When Andromeda Stevens, 46, found herself falling in love with Judaism, she knew it was time to convert. She and her husband, Glenn Stevens, who live in Beverlywood, started living a Jewish life together years before they were married, and Andromeda converted after the wedding. “I liked the traditions, and the meaning behind the traditions,” she said. “The symbols were very logical to me and very supportive of humanity and living a justified and good life. I found that really appealing. It was very contrary to my Catholic education.”
The high concrete walls of the little-used cafeteria at the Men’s Central Jail in downtown Los Angeles hardly spoke to Passover’s concept of freedom found and bondage ended. But this is where a dozen inmates gathered for their seder, in a setting that cried out Egypt rather than the promised land.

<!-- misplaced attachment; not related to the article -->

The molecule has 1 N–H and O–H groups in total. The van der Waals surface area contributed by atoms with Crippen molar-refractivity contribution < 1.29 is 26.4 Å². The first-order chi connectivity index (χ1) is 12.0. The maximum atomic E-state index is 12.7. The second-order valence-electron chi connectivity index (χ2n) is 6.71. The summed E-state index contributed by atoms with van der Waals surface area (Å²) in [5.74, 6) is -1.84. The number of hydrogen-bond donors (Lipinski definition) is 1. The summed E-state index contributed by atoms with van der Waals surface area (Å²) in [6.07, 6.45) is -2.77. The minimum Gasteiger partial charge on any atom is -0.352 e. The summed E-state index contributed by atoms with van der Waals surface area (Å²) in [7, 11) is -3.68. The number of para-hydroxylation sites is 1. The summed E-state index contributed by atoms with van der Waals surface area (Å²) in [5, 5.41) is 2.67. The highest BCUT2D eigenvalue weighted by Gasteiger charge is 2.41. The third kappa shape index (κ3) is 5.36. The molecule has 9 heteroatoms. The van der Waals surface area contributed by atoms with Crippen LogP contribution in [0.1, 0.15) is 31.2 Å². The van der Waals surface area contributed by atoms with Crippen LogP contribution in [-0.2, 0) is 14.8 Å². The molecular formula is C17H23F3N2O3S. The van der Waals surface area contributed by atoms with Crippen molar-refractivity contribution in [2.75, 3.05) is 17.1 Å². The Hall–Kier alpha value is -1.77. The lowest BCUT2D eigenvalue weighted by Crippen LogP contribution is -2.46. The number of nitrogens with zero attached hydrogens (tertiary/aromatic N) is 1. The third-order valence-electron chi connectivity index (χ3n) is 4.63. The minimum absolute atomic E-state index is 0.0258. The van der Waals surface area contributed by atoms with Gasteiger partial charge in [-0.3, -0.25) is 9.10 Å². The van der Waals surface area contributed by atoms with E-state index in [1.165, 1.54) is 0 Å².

Rabbi Yossi Carron, the jail’s Jewish chaplain, held up a sprig of parsley to redefine the bleak surroundings.
“This is a real great symbol for you,” the Reform rabbi said. “I really want you to believe in the green parts of yourself. This symbol is you.”